I was very surprised when I saw a photo of the New Yorker cover in my local paper last night. I didn't like it one bit. Not funny. So it was very interesting to read Ronni's thoughts today and the comments to her blog. Here's what I learned. 1.Some people that I admire did not have the same reaction I did. 2.That when something similar was done to the Bush-Cheney crew, I didn't bat an eye. It looked like "truth" to me. (I hadn't considered that) 3.That I had also not considered the fact that the New Yorker might have purposely incited this furor to raise it's profile.

I had a dream about this last night. I saw Barak Obama in a car in downtown Ashland. I told him that I hated seeing that cover and he looked unhappy about it as well. Then I said, "I've been sort of taking this election for granted. Now I'm making a donation to your csmpaign and will canvassing my neighbors." Michelle was crossing the street toward the car. I wanted to speak to her as well, but could see that they wanted to be on their way, so I just moved on. (all puns intended)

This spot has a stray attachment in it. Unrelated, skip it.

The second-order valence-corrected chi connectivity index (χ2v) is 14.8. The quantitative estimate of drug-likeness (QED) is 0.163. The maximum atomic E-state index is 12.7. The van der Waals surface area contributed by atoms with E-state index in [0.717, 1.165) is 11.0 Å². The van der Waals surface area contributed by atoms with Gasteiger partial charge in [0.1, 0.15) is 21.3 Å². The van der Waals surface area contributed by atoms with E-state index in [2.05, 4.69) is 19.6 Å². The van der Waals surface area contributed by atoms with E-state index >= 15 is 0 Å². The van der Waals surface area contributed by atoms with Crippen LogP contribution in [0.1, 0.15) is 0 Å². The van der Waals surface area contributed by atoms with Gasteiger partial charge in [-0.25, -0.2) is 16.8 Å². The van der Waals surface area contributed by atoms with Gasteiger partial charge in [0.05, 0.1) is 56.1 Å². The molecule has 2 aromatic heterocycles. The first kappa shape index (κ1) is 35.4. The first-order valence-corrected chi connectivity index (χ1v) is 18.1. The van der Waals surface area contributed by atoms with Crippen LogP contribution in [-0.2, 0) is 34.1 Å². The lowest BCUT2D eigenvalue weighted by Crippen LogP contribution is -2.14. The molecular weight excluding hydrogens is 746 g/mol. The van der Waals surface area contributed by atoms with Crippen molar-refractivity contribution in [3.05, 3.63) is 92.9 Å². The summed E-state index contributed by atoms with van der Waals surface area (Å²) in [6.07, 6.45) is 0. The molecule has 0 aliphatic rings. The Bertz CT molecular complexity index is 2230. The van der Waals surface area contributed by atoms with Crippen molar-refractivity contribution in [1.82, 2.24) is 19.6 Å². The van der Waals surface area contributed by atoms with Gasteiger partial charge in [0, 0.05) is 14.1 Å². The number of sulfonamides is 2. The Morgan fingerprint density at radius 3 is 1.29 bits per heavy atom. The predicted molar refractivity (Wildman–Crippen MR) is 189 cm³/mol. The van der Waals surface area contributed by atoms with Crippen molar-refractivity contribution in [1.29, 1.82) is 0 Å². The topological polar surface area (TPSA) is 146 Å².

I do not read the New Yorker, except on rare occasions. I know it has always been considered "high brow" for magazine fare, but I just never made it a reading habit.

And like the reader, linndc, I see the Mad Magazine resemblance. But, I would assume most New Yorker readers would not make that MM connection nor immediately see the cartoon as "satire". You expect over-the-top satire with Mad, but the New Yorker?

As distasteful as I find the cover(though it did give me a brief sardonic chuckle for a moment at the stupidity of people who truly do believe it depicts a truth), I will say that only in America could a magazine pull off this type of publicity stunt.

Hurray for freedom of the press!

Granny Annie has it right - I am sure it was intended to gather those 15 minutes Mr. Warhol waxed so philosophically about.

It was a cheap demeaning shot, just the same.

Will the NY'er continue to employ such thin-veiled tactics? Probably. But it may have the unintended effect of sullying a very long held respectability.

Or maybe not. The typical American memory of such things is...well, about 15 minutes long.

Something else I'd like to say. Here we are, once again, having a huge discussion about "who said what" rather than discussing what's going on with the economy, climate change, etc. and where the candidates stand on these issues. What is it with that?